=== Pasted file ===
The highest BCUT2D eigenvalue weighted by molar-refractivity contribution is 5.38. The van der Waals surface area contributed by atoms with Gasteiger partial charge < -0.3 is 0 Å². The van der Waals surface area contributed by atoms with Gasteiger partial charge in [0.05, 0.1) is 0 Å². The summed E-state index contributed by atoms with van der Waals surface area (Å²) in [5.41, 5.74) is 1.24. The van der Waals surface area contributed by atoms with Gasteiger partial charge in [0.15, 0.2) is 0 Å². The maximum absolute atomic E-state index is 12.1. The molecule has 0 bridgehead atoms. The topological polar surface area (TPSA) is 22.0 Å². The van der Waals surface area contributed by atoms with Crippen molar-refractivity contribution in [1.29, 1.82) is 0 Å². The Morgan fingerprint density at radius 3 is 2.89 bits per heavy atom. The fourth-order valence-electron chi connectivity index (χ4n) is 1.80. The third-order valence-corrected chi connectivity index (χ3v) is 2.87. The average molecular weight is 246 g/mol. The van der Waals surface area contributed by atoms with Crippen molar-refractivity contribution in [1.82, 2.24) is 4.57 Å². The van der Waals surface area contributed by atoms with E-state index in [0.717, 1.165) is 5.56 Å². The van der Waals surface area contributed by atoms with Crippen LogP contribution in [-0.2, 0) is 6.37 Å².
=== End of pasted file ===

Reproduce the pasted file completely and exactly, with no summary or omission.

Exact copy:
The highest BCUT2D eigenvalue weighted by molar-refractivity contribution is 5.38. The van der Waals surface area contributed by atoms with Gasteiger partial charge < -0.3 is 0 Å². The van der Waals surface area contributed by atoms with Gasteiger partial charge in [0.05, 0.1) is 0 Å². The summed E-state index contributed by atoms with van der Waals surface area (Å²) in [5.41, 5.74) is 1.24. The van der Waals surface area contributed by atoms with Gasteiger partial charge in [0.15, 0.2) is 0 Å². The maximum absolute atomic E-state index is 12.1. The molecule has 0 bridgehead atoms. The topological polar surface area (TPSA) is 22.0 Å². The van der Waals surface area contributed by atoms with Crippen molar-refractivity contribution in [1.29, 1.82) is 0 Å². The Morgan fingerprint density at radius 3 is 2.89 bits per heavy atom. The fourth-order valence-electron chi connectivity index (χ4n) is 1.80. The third-order valence-corrected chi connectivity index (χ3v) is 2.87. The average molecular weight is 246 g/mol. The van der Waals surface area contributed by atoms with Crippen molar-refractivity contribution in [1.82, 2.24) is 4.57 Å². The van der Waals surface area contributed by atoms with E-state index in [0.717, 1.165) is 5.56 Å². The van der Waals surface area contributed by atoms with Crippen LogP contribution in [-0.2, 0) is 6.37 Å².